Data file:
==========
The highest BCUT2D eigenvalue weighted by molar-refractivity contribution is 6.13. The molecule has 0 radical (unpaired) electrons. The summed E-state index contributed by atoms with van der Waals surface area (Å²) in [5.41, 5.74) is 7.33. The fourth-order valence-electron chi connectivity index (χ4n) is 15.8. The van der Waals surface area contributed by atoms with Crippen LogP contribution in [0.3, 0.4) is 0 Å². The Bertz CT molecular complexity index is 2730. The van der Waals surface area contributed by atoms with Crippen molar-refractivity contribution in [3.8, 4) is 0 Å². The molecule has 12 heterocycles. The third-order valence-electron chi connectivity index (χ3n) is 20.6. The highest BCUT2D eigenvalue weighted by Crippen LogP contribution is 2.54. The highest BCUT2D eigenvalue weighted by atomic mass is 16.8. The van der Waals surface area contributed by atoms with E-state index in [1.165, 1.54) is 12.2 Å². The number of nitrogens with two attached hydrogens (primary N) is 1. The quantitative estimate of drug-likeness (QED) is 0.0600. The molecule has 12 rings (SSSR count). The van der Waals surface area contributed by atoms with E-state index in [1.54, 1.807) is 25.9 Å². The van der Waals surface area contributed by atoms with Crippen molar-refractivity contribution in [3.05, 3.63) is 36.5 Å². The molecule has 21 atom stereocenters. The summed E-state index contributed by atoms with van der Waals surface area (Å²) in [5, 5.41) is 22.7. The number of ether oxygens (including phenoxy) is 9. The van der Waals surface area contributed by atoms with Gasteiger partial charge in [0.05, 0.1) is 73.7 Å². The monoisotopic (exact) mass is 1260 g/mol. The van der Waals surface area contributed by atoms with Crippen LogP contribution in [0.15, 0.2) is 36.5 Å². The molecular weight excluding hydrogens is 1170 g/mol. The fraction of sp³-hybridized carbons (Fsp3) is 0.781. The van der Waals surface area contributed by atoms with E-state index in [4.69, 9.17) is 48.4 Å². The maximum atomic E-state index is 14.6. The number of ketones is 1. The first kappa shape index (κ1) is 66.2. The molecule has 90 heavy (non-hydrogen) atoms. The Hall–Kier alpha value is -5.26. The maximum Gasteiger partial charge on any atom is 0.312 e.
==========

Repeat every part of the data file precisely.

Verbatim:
The highest BCUT2D eigenvalue weighted by molar-refractivity contribution is 6.13. The molecule has 0 radical (unpaired) electrons. The summed E-state index contributed by atoms with van der Waals surface area (Å²) in [5.41, 5.74) is 7.33. The fourth-order valence-electron chi connectivity index (χ4n) is 15.8. The van der Waals surface area contributed by atoms with Crippen LogP contribution in [0.3, 0.4) is 0 Å². The Bertz CT molecular complexity index is 2730. The van der Waals surface area contributed by atoms with Crippen molar-refractivity contribution in [3.8, 4) is 0 Å². The molecule has 12 heterocycles. The third-order valence-electron chi connectivity index (χ3n) is 20.6. The highest BCUT2D eigenvalue weighted by Crippen LogP contribution is 2.54. The highest BCUT2D eigenvalue weighted by atomic mass is 16.8. The van der Waals surface area contributed by atoms with E-state index in [1.165, 1.54) is 12.2 Å². The number of nitrogens with two attached hydrogens (primary N) is 1. The quantitative estimate of drug-likeness (QED) is 0.0600. The molecule has 12 rings (SSSR count). The van der Waals surface area contributed by atoms with E-state index in [1.54, 1.807) is 25.9 Å². The van der Waals surface area contributed by atoms with Crippen molar-refractivity contribution in [3.05, 3.63) is 36.5 Å². The molecule has 21 atom stereocenters. The summed E-state index contributed by atoms with van der Waals surface area (Å²) in [5, 5.41) is 22.7. The number of ether oxygens (including phenoxy) is 9. The van der Waals surface area contributed by atoms with Gasteiger partial charge in [0.05, 0.1) is 73.7 Å². The monoisotopic (exact) mass is 1260 g/mol. The van der Waals surface area contributed by atoms with Crippen LogP contribution in [0.15, 0.2) is 36.5 Å². The molecular weight excluding hydrogens is 1170 g/mol. The fraction of sp³-hybridized carbons (Fsp3) is 0.781. The van der Waals surface area contributed by atoms with E-state index in [4.69, 9.17) is 48.4 Å². The maximum atomic E-state index is 14.6. The number of ketones is 1. The first kappa shape index (κ1) is 66.2. The molecule has 90 heavy (non-hydrogen) atoms. The Hall–Kier alpha value is -5.26. The maximum Gasteiger partial charge on any atom is 0.312 e.